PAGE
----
It doesn't take a Ph.D. to figure out that the fantasies of men and women differ. Just look at the fantasy scenarios that publishers push.
Men have Playboy: big-busted women exposing their attributes, in almost clinical detail, from a variety of angles and positions. For women, on the other hand, there are tales like The Bridges of Madison County and cookie-cutter Harlequin romances. The covers may depict heaving bosoms and Fabio's muscular physique, but the sex always comes packaged within an emotional, passionate romance.
While all this may change as sexual roles and cultural attitudes change, fantasies still fall along those gender lines. When male and female college students were asked to write out in detail three fantasies they had, women were more likely to describe romance and commitment while men mentioned a greater number of sexual acts.
In another study of 300 college students, 41 percent of the women but only 16 percent of the men--said that while fantasizing they focused on the "personal or emotional characteristics of the partner." Men, however, were four times as likely to focus on their fantasy partner's physical characteristics. Sociobiologists argue that these discrepancies represent evolved behavioral differences between men and women. But even if that's true, Leitenberg observes, there are certainly cultural pressures for women not to think about sex outside of a committed relationship, lest they be labeled a "slut."
The romance/genitalia dichotomy isn't the only major differences in male and female fantasies, report Leitenberg and Henning. Here are some others:
1) Men are more likely to imagine themselves doing something to a woman, and their fantasies focus on her body. Women, on the other hand, tend to envision something being done to them and to concentrate more on their partner's interest in her.
2) Male fantasies more often involve sex with two or more partners at one time. In one study, a third of men had fantasies about sex with multiple partners--twice the number of women. Guys are also more likely to switch partners in mid-fantasy.
3) Both sexes imagine overpowering a partner or being forced to submit to another's wishes. But men are more likely to have domination fantasies, while women tend to see themselves submitting to a partner's sexual wishes. One researcher reports that 13 percent of women but only 4 percent of men said that their favorite fantasy was being forced to have sex.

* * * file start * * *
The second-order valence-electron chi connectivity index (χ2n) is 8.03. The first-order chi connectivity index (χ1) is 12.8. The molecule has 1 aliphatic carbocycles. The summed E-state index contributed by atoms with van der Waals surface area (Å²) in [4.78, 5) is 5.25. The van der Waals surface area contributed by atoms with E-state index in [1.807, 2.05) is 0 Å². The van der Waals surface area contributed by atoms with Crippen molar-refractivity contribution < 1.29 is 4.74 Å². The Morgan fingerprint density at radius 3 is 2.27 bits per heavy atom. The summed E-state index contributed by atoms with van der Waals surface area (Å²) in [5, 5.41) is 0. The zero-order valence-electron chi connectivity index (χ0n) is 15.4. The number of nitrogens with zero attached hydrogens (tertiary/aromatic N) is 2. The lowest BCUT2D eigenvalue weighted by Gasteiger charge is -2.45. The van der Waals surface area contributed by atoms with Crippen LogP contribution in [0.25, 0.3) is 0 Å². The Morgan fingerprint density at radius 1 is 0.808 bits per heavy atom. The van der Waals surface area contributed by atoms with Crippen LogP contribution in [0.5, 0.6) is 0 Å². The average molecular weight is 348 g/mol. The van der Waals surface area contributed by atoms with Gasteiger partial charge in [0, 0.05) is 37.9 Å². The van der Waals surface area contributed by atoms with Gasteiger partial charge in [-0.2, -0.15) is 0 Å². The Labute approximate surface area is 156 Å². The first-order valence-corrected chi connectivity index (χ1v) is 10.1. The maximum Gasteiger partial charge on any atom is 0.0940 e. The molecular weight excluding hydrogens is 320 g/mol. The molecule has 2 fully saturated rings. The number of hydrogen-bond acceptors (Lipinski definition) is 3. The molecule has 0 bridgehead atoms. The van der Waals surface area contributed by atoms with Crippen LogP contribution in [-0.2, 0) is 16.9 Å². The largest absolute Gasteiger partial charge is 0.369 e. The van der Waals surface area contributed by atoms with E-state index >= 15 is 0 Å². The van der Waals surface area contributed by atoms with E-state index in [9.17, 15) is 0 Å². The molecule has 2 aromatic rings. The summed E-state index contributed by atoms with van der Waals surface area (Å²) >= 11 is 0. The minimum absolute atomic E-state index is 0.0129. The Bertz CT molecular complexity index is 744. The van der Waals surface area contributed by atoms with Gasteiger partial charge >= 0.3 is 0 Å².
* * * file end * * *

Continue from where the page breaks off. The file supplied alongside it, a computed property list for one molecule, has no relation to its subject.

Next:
4) Men have a greater variety of fantasies. Asked to check off all those they had experienced in the past three months (on a list of 55), male collegians indicated 26 of them. Women listed only 14.
There's still a lot no one knows about sexual fantasies. Is the frequency and range of fantasies similar in other cultures? How does the content of fantasies change over one's lifetime? And what happens when we act on our fantasies? Does it spoil them--or make them more vivid? "We have no idea," admits Leitenberg.
But what we do know is proof enough that fantasies are an essential part of our sexual repertoire. Far from being a sign of sexual inadequacy or deprivation, fantasies are associated with a healthy, happy sex life. "The people who have the most sexual problems fantasize least," Leitenberg notes.
Indeed, fantasy's power to arouse us--some folks say they can achieve orgasm solely from sexual thoughts, or "thinking off" -- proves that the brain is as potent a sexual organ as one's genitalia. And though most erotic thoughts are relatively ordinary, our more imaginative flights allow us to explore our sexuality without risk of physical harm or social rejection. Consider this finding: Imagining having sex with your current lover is a popular fantasy when you're not engaged in sexual activity--while imagining sex with a new partner is a popular fantasy during intercourse.
Most of us need no further justification for fantasy beyond the fun factor. "Sexual fantasy is a natural part of being human" says Leitenberg. "It's pleasurable. So why not fantasize?"